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Remembering a defunct winery, and a lesson in regional correctness



I don’t know what made me remember the old Chateau Woltner wines. The memory just popped into my head—who knows how these things work, or why. The winery had been started by an heir to the Chateau La Mission Haut-Brion dynasty. I don’t recall the details—here’s the Wikipedia entry that says after La Mission was sold, the owning family went their separate ways. Thus it was that Francis and Françoise DeWavrin took their share of the proceeds and moved onto something else. In this case, Napa Valley. They bought some land in 1980 on the lower slopes of Howell Mountain, above the Silverado Trail, and planted—not Cabernet, as you’d expect, but Chardonnay!

Even then, in the mid-1990s, this was a shocking thing to do. Napa Valley Chardonnay hadn’t yet acquired the reputation (unjust, in many cases) for being dull, but even so, Napa hadn’t been perceived as prime Chardonnay terroir for many years; and in any case, Howell Mountain was known to be superior Cabernet county. (Randy Dunn had seen to that!) So it was that, with pleasure and some curiosity, I accepted an invitation by the DeWavrins to visit their property.

The house and grounds had seen grander days. The DeWavrins themselves could not have been nicer. The Chardonnays? Well, to call them “minerally” would be an understatement. They were clean and elegant, yet hard in briny wet stone and metallic minerals. In other words, not the lush, fruity Chards California was known for.

Eventually the DeWavrins gave up their quest; I suppose the wines simply didn’t sell well. Today, I doubt there’s much Chardonnay remaining on Howell Mountain. The action has moved closer to the coast. Howell now is a hotbed of Cabernet and other Bordeaux varieties.

The lesson I glean from this is how hard it is to march against the popular drumbeat and try to grow varieties in places where tastemakers think they don’t belong. Critics seemed to resent those Woltner Chardonnays even before they tried them. Too expensive! Why is he growing them on Howell Mountain instead of someplace else? I suppose Francis DeWavrin had a bit of the contrarian in him—he certainly had some well-pronounced marketing genes and believed that he could develop a niche product. And then there was the Frenchman in him. When it came to world Chardonnay, his eye turned, not to Carneros or the Russian River Valley, but to Chablis.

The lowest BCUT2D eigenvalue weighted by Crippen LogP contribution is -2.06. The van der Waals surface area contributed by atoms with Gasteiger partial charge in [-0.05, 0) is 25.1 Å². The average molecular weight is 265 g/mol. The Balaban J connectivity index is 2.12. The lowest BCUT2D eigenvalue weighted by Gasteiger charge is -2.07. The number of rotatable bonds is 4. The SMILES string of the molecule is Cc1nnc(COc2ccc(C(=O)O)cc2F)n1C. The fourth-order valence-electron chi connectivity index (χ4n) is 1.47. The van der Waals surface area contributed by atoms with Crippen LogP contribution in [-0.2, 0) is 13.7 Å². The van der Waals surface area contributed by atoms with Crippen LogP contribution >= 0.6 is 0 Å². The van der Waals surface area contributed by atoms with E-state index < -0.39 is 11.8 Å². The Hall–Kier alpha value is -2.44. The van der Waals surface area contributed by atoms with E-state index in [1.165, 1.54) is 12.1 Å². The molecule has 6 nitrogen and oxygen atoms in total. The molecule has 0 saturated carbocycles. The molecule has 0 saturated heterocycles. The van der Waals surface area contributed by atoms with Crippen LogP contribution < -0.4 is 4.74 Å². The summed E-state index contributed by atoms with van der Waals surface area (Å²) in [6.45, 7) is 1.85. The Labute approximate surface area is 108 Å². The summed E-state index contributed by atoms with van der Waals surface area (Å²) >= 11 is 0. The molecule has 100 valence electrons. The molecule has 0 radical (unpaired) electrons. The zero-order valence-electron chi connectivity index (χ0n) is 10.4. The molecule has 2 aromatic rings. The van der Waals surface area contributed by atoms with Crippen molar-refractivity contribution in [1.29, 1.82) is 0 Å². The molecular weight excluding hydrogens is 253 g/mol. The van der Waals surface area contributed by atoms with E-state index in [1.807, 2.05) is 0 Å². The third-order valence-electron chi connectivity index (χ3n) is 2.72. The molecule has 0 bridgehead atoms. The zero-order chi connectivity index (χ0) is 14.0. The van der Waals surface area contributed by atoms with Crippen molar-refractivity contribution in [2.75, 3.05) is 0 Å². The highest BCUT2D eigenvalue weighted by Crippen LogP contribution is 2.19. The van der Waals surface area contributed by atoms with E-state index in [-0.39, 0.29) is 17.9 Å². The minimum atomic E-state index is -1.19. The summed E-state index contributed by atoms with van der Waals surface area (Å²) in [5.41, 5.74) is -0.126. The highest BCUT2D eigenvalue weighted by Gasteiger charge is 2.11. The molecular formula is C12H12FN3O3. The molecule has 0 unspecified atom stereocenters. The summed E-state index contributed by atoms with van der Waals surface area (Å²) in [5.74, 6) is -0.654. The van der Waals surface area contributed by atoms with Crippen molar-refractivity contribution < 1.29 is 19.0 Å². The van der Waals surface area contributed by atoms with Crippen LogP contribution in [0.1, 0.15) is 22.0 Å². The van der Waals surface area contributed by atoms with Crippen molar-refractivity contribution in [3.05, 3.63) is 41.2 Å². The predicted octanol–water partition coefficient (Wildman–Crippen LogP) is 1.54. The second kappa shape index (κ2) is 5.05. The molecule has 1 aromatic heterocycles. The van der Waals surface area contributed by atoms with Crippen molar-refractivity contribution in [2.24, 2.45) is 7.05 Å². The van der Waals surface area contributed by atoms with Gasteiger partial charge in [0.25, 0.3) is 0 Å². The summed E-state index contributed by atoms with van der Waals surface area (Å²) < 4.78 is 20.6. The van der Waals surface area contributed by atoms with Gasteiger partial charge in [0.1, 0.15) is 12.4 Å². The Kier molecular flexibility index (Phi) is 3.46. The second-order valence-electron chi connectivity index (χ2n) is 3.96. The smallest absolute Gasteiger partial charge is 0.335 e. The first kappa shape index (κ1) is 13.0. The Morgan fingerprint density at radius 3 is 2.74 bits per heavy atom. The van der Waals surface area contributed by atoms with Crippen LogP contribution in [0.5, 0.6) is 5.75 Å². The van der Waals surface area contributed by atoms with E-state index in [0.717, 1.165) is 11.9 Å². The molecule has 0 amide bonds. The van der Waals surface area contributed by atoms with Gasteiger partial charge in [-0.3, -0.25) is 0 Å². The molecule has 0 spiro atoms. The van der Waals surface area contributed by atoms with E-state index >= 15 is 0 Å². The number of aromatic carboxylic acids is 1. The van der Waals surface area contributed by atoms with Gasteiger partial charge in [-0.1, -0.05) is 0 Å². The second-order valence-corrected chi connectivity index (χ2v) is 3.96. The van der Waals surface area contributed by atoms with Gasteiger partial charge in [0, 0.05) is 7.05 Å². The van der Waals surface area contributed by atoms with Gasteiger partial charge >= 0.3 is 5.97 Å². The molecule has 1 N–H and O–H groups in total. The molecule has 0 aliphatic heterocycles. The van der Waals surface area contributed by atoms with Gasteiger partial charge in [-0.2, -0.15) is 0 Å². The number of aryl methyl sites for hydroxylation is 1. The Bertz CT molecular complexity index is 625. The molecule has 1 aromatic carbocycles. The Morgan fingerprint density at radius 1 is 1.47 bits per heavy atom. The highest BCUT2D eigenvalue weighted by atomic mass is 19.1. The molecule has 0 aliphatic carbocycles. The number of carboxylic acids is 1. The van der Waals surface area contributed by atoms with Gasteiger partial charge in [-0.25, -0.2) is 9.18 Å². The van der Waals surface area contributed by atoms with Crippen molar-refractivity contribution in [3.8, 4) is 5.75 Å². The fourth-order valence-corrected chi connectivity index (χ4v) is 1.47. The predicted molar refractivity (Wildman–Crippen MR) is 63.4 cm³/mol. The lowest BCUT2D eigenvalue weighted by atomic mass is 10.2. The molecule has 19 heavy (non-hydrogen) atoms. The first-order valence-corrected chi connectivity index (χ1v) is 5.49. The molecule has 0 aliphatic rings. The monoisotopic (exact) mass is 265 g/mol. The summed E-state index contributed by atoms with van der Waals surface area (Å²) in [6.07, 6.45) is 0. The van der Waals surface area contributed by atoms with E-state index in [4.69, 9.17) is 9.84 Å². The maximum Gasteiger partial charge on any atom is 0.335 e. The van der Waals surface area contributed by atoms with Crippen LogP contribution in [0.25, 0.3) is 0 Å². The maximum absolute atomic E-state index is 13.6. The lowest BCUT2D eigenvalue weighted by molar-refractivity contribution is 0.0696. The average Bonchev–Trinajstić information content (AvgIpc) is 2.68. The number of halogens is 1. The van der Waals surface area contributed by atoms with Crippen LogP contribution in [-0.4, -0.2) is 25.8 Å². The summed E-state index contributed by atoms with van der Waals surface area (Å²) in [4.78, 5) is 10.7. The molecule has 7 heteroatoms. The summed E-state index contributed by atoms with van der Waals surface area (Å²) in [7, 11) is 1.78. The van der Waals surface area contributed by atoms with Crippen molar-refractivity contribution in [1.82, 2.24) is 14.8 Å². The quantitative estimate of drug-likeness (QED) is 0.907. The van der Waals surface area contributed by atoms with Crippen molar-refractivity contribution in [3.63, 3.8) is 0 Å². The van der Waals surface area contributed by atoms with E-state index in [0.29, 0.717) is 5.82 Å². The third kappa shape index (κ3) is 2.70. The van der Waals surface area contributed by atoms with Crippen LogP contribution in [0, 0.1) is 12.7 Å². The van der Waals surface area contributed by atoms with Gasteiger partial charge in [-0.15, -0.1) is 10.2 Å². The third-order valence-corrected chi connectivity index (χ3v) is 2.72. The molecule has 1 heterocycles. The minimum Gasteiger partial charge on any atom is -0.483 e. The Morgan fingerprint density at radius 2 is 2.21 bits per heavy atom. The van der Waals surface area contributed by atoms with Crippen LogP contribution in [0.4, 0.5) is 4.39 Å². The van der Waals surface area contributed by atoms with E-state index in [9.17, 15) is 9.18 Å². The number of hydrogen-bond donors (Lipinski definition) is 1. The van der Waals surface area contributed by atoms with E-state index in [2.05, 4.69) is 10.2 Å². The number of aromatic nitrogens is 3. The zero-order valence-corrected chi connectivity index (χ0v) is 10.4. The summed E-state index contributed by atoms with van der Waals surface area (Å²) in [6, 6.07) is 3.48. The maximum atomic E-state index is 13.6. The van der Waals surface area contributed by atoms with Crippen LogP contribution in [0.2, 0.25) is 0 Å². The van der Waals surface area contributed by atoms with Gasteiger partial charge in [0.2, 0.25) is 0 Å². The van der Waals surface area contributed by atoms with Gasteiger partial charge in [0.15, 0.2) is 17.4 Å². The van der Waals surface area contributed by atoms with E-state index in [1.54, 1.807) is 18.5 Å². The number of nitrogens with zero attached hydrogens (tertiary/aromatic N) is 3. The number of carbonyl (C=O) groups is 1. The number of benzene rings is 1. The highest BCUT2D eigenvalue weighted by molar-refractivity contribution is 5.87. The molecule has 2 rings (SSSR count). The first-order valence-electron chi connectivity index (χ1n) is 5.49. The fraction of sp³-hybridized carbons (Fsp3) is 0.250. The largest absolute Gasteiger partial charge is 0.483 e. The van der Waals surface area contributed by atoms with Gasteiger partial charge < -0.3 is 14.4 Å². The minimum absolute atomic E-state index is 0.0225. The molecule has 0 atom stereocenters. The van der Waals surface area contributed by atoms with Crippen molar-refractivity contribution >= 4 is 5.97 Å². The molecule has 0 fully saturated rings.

If he were still making that wine today, I bet there would be sommeliers celebrating it as “Chablisian” and far more terroir-influenced than most other California Chardonnays, which so many somms say are overripe and flabby. This is a perfectly legitimate attitude, but it does tend to reinforce the tendency of California growing regions to become monocultures. Napa Valley once had, not just a lot of Chardonnay but a lot of Pinot Noir too, and it wasn’t bad stuff. But the critics of the 1970s and 1980s didn’t like it and badmouthed it, which meant proprietors couldn’t sell it, so they budded their vines over to the Cabernets, Sauvignon and Franc, or Merlot, or Petit Verdot, and that was that. A similar fate awaited Napa Valley Sangiovese, Semillon and other varieties that made honest, straightforward wines that consumers wouldn’t buy, because, after all, if it says Napa Valley on the label, it should be Cabernet Sauvignon, right? In fact, by 1990, it had become politically incorrect (from a varietal point of view) to grow much else in Napa Valley besides Bordeaux grapes.